AUSTIN, Texas — The Centers for Disease Control and Prevention states that more than 50% of Americans will be diagnosed with a mental illness or disorder in their lifetime.
Now, imagine not being able to get the psychiatric treatment you need after that diagnosis. That's what more than 2,500 defendants in Texas county jails are experiencing as the wait time for them to get state help can be years long.
It can be devastating for families.
But Williamson County plans to open a new facility to help cut down on that wait.
Williamson County's new initiative is called the jail-based competency restoration program. It's for defendants charged with a crime but declared incompetent to stand trial. The goal is to get these pre-trial inmates mental health treatment so they get their day in court.
Williamson County leaders like Sheriff Mike Gleason say that process is taking too long.
KVUE asked Sheriff Gleason, "What happens when an inmate has to wait two years before getting mental health treatment?"
"They get worse and worse and worse," he said.
At a certain point, Gleason said some of those defendants may never be competent enough to stand trial.
"Their mental illness gets to where you can't bring them back. They won't, they can't, come back to a competent level to help in their own defense," Gleason said.
According to the Williamson County Sheriff's Office, there are eight inmates waiting for state psychiatric care.
Out of that group, the shortest wait time is 295 days, or about nine-and-a-half months. The longest wait time is 618 days, or about a year and eight-and-a-half months.
Gleason said it wasn't until COVID-19 hit in 2020 that the waitlist became an issue.
When he took office the following year, he said he started conversations with other county and mental health leaders about how to fix it.
"Nobody should be sitting in jail waiting to be found competent," Gleason said.
How the program works
"This is the pod," jail administrator Kathleen Pokluda announced as she gave the KVUE Defenders the first public look at the facility.
Next to the Williamson County Jail sit six pods, the site of the county's first competency restoration project. Each pod contains six rooms and each room contains eight beds.
Initially, the program will start with one inmate per pod. Each large pod comes with a recreation room. All areas will be monitored by staff and cameras at all times.
Lt. Douglas Wheless is the medical supervisor of the Williamson County Jail.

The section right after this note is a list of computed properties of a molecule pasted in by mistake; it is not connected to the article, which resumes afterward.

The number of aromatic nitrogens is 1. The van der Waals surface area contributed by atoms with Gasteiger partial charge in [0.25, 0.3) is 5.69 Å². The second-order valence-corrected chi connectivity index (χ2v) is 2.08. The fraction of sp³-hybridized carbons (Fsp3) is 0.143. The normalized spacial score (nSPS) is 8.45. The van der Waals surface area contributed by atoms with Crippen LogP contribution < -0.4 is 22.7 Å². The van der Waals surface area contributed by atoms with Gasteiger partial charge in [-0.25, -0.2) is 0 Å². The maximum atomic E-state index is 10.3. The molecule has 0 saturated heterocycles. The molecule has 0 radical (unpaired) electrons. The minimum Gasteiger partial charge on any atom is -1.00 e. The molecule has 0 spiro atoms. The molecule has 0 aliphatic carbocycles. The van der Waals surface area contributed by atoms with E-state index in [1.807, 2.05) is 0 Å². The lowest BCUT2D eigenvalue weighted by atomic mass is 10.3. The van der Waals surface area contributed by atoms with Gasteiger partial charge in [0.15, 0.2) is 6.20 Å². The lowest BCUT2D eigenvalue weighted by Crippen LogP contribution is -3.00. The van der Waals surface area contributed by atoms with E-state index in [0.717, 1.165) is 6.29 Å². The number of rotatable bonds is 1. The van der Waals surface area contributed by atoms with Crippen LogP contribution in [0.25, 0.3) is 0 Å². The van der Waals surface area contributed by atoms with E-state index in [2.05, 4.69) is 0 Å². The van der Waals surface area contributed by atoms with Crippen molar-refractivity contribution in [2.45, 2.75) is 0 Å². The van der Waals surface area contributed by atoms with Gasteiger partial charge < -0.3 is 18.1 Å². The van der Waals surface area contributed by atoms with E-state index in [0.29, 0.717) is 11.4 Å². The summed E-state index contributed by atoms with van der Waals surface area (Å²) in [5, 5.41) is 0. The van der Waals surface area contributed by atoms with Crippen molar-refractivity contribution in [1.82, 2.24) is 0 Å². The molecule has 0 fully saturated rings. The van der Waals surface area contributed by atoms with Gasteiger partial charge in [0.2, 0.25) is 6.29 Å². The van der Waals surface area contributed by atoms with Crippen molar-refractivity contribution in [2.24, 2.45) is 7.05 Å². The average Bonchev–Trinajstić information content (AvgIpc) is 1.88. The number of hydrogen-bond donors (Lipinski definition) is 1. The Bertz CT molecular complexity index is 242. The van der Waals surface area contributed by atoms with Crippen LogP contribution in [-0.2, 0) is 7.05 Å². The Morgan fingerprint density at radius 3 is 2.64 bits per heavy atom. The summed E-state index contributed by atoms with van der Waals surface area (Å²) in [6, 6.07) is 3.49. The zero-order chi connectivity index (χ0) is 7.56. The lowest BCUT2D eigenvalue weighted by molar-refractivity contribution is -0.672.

"They're allowed to do regular physical activity as long as it's not hurting them … You have fresh air," Wheless said.
The facility is where the defendants will get the psychiatric care they need so they can stand trial.
Lt. Jorian Guinn oversees the Crisis Intervention Team.
"They need help to maybe become stable, and somebody who can understand and get them the treatment that they need to get them back to competency, to where they're able to stand trial if trial is what's necessary," Guinn said.
Bluebonnet Trails Community Services provides those experts. Andrea Richardson is the CEO.
"They're not coming in with just a worrisome or bothersome issue. They're coming in with crisis. And so making sure that we have an immediate response from a professional team has been critical," Richardson said.
Williamson County commissioners approved moving forward with the competency restoration program at their Jan. 17 meeting. County leaders said while the State has already approved $1 million for a 12-month period, they are waiting for additional funding.
"We're also talking to the Legislature about continuing and having continual funding for this project," Commissioner Valerie Covey said.
A welcome change
Before the new program, Williamson County's Felony Mental Health Docket provided mental health care for those who couldn't get or didn't know about available resources. People like Gabriel Benedict.
"I felt heard for the first time ever," Benedict said.
The 47-year-old said it wasn't until his eighth arrest that he finally got the help that changed his life.
In 2019, Benedict was charged with felony possession of meth and his third DUI in Williamson County. He said it was the first time a probation officer made the link between his arrests and mental health.